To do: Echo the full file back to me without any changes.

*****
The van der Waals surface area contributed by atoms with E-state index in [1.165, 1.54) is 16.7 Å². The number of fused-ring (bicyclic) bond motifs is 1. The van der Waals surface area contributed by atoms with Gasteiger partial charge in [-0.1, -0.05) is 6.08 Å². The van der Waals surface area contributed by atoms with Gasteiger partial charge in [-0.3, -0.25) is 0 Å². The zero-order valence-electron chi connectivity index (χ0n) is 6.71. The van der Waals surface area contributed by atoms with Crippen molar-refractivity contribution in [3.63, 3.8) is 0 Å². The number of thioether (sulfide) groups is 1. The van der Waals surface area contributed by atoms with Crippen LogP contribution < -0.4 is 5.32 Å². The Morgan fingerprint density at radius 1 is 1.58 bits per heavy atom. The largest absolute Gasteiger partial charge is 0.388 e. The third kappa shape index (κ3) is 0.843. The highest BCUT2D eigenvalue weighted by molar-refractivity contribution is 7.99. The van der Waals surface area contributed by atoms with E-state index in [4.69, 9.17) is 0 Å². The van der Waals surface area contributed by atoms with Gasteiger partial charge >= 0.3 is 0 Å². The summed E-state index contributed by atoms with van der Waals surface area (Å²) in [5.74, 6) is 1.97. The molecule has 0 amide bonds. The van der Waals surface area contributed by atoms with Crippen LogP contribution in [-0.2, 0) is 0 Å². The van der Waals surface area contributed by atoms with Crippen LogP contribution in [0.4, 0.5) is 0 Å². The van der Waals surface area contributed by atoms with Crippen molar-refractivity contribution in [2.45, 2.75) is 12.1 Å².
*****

The van der Waals surface area contributed by atoms with E-state index in [1.165, 1.54) is 16.7 Å². The number of fused-ring (bicyclic) bond motifs is 1. The van der Waals surface area contributed by atoms with Gasteiger partial charge in [-0.1, -0.05) is 6.08 Å². The van der Waals surface area contributed by atoms with Gasteiger partial charge in [-0.3, -0.25) is 0 Å². The zero-order valence-electron chi connectivity index (χ0n) is 6.71. The van der Waals surface area contributed by atoms with Crippen molar-refractivity contribution in [3.63, 3.8) is 0 Å². The number of thioether (sulfide) groups is 1. The van der Waals surface area contributed by atoms with Crippen LogP contribution < -0.4 is 5.32 Å². The Morgan fingerprint density at radius 1 is 1.58 bits per heavy atom. The largest absolute Gasteiger partial charge is 0.388 e. The third kappa shape index (κ3) is 0.843. The highest BCUT2D eigenvalue weighted by molar-refractivity contribution is 7.99. The van der Waals surface area contributed by atoms with E-state index in [4.69, 9.17) is 0 Å². The van der Waals surface area contributed by atoms with Gasteiger partial charge >= 0.3 is 0 Å². The summed E-state index contributed by atoms with van der Waals surface area (Å²) in [5.74, 6) is 1.97. The molecule has 0 amide bonds. The van der Waals surface area contributed by atoms with Crippen LogP contribution in [-0.2, 0) is 0 Å². The van der Waals surface area contributed by atoms with Crippen LogP contribution in [0.4, 0.5) is 0 Å². The van der Waals surface area contributed by atoms with Crippen molar-refractivity contribution in [2.45, 2.75) is 12.1 Å².